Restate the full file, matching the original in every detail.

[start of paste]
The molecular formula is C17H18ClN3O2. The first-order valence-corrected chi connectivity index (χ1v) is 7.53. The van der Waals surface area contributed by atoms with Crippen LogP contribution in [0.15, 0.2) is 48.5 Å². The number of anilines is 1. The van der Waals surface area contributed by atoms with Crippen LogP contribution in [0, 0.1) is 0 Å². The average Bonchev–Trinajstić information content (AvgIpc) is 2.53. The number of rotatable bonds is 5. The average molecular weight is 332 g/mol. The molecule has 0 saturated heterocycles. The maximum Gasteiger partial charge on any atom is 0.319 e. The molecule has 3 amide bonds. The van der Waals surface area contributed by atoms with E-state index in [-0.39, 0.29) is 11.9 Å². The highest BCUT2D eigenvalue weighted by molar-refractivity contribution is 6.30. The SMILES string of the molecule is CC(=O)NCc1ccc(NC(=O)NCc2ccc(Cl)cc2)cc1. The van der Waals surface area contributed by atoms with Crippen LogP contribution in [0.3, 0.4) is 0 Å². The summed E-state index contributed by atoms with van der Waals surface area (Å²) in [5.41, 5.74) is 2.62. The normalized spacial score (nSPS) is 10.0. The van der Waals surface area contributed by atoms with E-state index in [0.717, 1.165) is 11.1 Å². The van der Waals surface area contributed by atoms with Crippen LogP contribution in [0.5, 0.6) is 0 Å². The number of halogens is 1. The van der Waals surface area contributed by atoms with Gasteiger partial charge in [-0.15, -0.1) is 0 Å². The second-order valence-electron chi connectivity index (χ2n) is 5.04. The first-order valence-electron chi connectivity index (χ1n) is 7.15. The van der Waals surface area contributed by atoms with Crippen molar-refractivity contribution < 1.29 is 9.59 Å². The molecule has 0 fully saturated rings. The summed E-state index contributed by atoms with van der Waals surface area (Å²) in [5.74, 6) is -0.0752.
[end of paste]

The molecular formula is C17H18ClN3O2. The first-order valence-corrected chi connectivity index (χ1v) is 7.53. The van der Waals surface area contributed by atoms with Crippen LogP contribution in [0.15, 0.2) is 48.5 Å². The number of anilines is 1. The van der Waals surface area contributed by atoms with Crippen LogP contribution in [0, 0.1) is 0 Å². The average Bonchev–Trinajstić information content (AvgIpc) is 2.53. The number of rotatable bonds is 5. The average molecular weight is 332 g/mol. The molecule has 0 saturated heterocycles. The maximum Gasteiger partial charge on any atom is 0.319 e. The molecule has 3 amide bonds. The van der Waals surface area contributed by atoms with E-state index in [-0.39, 0.29) is 11.9 Å². The highest BCUT2D eigenvalue weighted by molar-refractivity contribution is 6.30. The SMILES string of the molecule is CC(=O)NCc1ccc(NC(=O)NCc2ccc(Cl)cc2)cc1. The van der Waals surface area contributed by atoms with Crippen LogP contribution in [0.3, 0.4) is 0 Å². The summed E-state index contributed by atoms with van der Waals surface area (Å²) in [5.41, 5.74) is 2.62. The normalized spacial score (nSPS) is 10.0. The van der Waals surface area contributed by atoms with E-state index in [0.717, 1.165) is 11.1 Å². The van der Waals surface area contributed by atoms with Crippen LogP contribution in [0.5, 0.6) is 0 Å². The number of halogens is 1. The van der Waals surface area contributed by atoms with Gasteiger partial charge in [-0.15, -0.1) is 0 Å². The second-order valence-electron chi connectivity index (χ2n) is 5.04. The first-order valence-electron chi connectivity index (χ1n) is 7.15. The van der Waals surface area contributed by atoms with Crippen molar-refractivity contribution < 1.29 is 9.59 Å². The molecule has 0 fully saturated rings. The summed E-state index contributed by atoms with van der Waals surface area (Å²) in [5.74, 6) is -0.0752.